9. V. V. Chari & Patrick J. Kehoe & Ellen R. McGrattan, 2003. "Accounting for the Great Depression," Quarterly Review, Federal Reserve Bank of Minneapolis, issue Spr, pages 2-8.
    10. Chakraborty, Suparna, 2009. "The boom and the bust of the Japanese economy: A quantitative look at the period 1980-2000," Japan and the World Economy, Elsevier, vol. 21(1), pages 116-131, January.
    11. Roman Sustek, 2011. "Monetary Business Cycle Accounting," Review of Economic Dynamics, Elsevier for the Society for Economic Dynamics, vol. 14(4), pages 592-612, October.
    12. Keiichiro Kobayashi & Daichi Shirai, 2012. "Debt-Ridden Borrowers and Productivity Slowdown," CIGS Working Paper Series 14-005E, The Canon Institute for Global Studies.
    13. Michael Donadelli & Vahid Mojtahed & Antonio Paradiso, 2015. "Technological Progress, Investment Frictions and Business Cycle: New Insights from a Neoclassical Growth Model," Working Papers LuissLab 15119, Dipartimento di Economia e Finanza, LUISS Guido Carli.
    14. Restuccia, Diego & Yang, Dennis Tao & Zhu, Xiaodong, 2008. "Agriculture and aggregate productivity: A quantitative cross-country analysis," Journal of Monetary Economics, Elsevier, vol. 55(2), pages 234-250, March.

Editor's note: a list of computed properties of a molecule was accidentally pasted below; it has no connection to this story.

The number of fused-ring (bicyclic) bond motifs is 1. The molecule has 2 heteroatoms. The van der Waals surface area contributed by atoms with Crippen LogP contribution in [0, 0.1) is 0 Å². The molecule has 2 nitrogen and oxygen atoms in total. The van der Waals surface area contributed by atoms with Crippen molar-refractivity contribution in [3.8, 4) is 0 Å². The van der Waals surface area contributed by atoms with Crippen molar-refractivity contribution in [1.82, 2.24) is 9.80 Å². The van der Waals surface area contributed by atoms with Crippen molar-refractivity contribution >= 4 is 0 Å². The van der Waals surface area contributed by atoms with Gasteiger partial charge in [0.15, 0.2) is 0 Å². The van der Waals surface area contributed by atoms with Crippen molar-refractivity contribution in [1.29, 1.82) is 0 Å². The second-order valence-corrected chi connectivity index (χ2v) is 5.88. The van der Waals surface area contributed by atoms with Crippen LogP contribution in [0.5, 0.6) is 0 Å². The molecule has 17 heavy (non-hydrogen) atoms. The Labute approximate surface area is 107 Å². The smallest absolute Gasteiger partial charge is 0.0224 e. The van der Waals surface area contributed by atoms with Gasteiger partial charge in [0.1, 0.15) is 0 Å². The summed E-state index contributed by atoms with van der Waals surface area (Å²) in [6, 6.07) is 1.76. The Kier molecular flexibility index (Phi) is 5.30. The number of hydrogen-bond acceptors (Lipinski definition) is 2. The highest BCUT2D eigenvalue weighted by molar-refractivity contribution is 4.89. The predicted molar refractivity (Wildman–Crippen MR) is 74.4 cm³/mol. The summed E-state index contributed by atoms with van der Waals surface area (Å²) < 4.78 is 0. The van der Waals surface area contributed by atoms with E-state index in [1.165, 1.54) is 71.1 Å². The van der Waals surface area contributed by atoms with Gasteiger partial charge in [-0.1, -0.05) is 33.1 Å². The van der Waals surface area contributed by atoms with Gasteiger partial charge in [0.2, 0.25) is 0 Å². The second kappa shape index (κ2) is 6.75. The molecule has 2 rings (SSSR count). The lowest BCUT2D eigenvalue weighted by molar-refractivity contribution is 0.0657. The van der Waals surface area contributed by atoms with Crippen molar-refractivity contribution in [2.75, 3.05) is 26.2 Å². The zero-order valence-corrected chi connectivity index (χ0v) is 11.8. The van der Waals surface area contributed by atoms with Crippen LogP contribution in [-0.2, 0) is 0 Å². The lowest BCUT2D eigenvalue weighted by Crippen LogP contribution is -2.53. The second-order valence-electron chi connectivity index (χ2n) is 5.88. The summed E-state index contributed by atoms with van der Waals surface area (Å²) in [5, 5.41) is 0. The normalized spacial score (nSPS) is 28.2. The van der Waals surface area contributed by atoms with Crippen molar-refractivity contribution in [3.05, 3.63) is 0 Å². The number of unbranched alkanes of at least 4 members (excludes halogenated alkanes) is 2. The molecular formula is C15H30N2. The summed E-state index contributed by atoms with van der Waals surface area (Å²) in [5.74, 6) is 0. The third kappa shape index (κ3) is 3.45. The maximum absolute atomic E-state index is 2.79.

15. Ljungwall, Christer & Gao, Xu, 2009. "Sources Of Business Cycle Fluctuations: Comparing China And India," Working Paper Series 2009-7, Stockholm School of Economics, China Economic Research Center.
    16. Lawrence J. Christiano & Joshua M. Davis, 2006. "Two flaws in business cycle accounting," Working Paper Series WP-06-10, Federal Reserve Bank of Chicago.
    17. Gao, Xu, 2007. "Business Cycle Accounting for the Chinese Economy," MPRA Paper 7050, University Library of Munich, Germany, revised Dec 2007.
    18. Giorgio Primiceri & Ernst Schaumburg & Andrea Tambalotti, 2006. "Intertemporal disturbances," 2006 Meeting Papers 355, Society for Economic Dynamics.
    19. Lawrence J. Christiano & Roberto Motto & Massimo Rostagno, 2003. "The Great Depression and the Friedman-Schwartz hypothesis," Proceedings, Federal Reserve Bank of Cleveland, pages 1119-1215.
    20. Slim BRIDJI, 2007. "Accounting for the French Great Depression," 2007 Meeting Papers 461, Society for Economic Dynamics.
    21. Casey B. Mulligan, 2003. "Capital Tax Incidence: Fisherian Impressions from the Time Series," NBER Working Papers 9916, National Bureau of Economic Research, Inc.
    22. Christiano, Lawrence & Motto, Roberto & Rostagno, Massimo, 2004. "The Great Depression and the Friedman-Schwartz hypothesis," Working Paper Series 326, European Central Bank.
    23. Keiichiro Kobayashi & Masaru Inaba, 2006. "Borrowing constraints and protracted recessions," Discussion papers 06011, Research Institute of Economy, Trade and Industry (RIETI).
    24. Casey B. Mulligan, 2004. "Robust Aggregate Implications of Stochastic Discount Factor Volatility," NBER Working Papers 10210, National Bureau of Economic Research, Inc.

    More about this item

    JEL classification:

    • H30 - Public Economics - - Fiscal Policies and Behavior of Economic Agents - - - General
    • C68 - Mathematical and Quantitative Methods - - Mathematical Methods; Programming Models; Mathematical and Simulation Modeling - - - Computable General Equilibrium Models